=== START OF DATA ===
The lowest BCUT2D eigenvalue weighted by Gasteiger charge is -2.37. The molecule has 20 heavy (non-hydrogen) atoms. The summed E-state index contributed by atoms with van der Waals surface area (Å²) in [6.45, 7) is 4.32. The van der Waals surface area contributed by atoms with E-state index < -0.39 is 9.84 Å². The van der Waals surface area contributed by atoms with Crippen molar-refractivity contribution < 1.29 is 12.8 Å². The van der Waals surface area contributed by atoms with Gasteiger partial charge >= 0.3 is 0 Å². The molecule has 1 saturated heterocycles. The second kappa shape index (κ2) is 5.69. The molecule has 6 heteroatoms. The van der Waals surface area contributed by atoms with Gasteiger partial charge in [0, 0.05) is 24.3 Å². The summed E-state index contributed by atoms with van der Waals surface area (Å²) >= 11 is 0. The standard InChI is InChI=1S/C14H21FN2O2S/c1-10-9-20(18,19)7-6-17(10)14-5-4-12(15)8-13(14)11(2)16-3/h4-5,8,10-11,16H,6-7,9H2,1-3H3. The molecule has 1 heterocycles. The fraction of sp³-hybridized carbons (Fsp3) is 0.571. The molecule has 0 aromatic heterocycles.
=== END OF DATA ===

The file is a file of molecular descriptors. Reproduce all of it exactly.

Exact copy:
The lowest BCUT2D eigenvalue weighted by Gasteiger charge is -2.37. The molecule has 20 heavy (non-hydrogen) atoms. The summed E-state index contributed by atoms with van der Waals surface area (Å²) in [6.45, 7) is 4.32. The van der Waals surface area contributed by atoms with E-state index < -0.39 is 9.84 Å². The van der Waals surface area contributed by atoms with Crippen molar-refractivity contribution < 1.29 is 12.8 Å². The van der Waals surface area contributed by atoms with Gasteiger partial charge >= 0.3 is 0 Å². The molecule has 1 saturated heterocycles. The second kappa shape index (κ2) is 5.69. The molecule has 6 heteroatoms. The van der Waals surface area contributed by atoms with Gasteiger partial charge in [0, 0.05) is 24.3 Å². The summed E-state index contributed by atoms with van der Waals surface area (Å²) >= 11 is 0. The standard InChI is InChI=1S/C14H21FN2O2S/c1-10-9-20(18,19)7-6-17(10)14-5-4-12(15)8-13(14)11(2)16-3/h4-5,8,10-11,16H,6-7,9H2,1-3H3. The molecule has 1 heterocycles. The fraction of sp³-hybridized carbons (Fsp3) is 0.571. The molecule has 0 aromatic heterocycles.